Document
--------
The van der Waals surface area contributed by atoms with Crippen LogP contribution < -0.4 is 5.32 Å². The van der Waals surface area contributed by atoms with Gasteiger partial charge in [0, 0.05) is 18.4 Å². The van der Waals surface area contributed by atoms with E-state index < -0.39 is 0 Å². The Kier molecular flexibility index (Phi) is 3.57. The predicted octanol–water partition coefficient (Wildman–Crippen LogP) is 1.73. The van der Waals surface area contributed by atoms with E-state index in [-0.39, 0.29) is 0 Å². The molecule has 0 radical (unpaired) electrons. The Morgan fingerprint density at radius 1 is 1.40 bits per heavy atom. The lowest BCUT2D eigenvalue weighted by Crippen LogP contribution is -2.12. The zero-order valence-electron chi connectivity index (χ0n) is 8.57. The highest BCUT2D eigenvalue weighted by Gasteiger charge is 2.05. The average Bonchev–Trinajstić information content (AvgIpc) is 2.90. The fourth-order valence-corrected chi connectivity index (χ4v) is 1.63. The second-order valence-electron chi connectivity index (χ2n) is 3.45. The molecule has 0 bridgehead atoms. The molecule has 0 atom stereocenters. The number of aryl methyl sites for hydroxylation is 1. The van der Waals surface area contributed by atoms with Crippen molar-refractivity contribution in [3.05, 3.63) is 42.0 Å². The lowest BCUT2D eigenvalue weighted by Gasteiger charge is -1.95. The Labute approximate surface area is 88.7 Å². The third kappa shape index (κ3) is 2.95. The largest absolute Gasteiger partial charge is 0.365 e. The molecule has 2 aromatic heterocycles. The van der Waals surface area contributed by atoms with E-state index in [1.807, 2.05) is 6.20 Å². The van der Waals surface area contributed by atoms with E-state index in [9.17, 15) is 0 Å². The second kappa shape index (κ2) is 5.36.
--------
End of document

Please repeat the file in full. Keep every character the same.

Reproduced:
The van der Waals surface area contributed by atoms with Crippen LogP contribution < -0.4 is 5.32 Å². The van der Waals surface area contributed by atoms with Gasteiger partial charge in [0, 0.05) is 18.4 Å². The van der Waals surface area contributed by atoms with E-state index < -0.39 is 0 Å². The Kier molecular flexibility index (Phi) is 3.57. The predicted octanol–water partition coefficient (Wildman–Crippen LogP) is 1.73. The van der Waals surface area contributed by atoms with E-state index in [-0.39, 0.29) is 0 Å². The molecule has 0 radical (unpaired) electrons. The Morgan fingerprint density at radius 1 is 1.40 bits per heavy atom. The lowest BCUT2D eigenvalue weighted by Crippen LogP contribution is -2.12. The zero-order valence-electron chi connectivity index (χ0n) is 8.57. The highest BCUT2D eigenvalue weighted by Gasteiger charge is 2.05. The average Bonchev–Trinajstić information content (AvgIpc) is 2.90. The fourth-order valence-corrected chi connectivity index (χ4v) is 1.63. The second-order valence-electron chi connectivity index (χ2n) is 3.45. The molecule has 0 bridgehead atoms. The molecule has 0 atom stereocenters. The number of aryl methyl sites for hydroxylation is 1. The van der Waals surface area contributed by atoms with Crippen molar-refractivity contribution in [3.05, 3.63) is 42.0 Å². The lowest BCUT2D eigenvalue weighted by Gasteiger charge is -1.95. The Labute approximate surface area is 88.7 Å². The third kappa shape index (κ3) is 2.95. The largest absolute Gasteiger partial charge is 0.365 e. The molecule has 2 aromatic heterocycles. The van der Waals surface area contributed by atoms with E-state index in [1.807, 2.05) is 6.20 Å². The van der Waals surface area contributed by atoms with E-state index in [9.17, 15) is 0 Å². The second kappa shape index (κ2) is 5.36.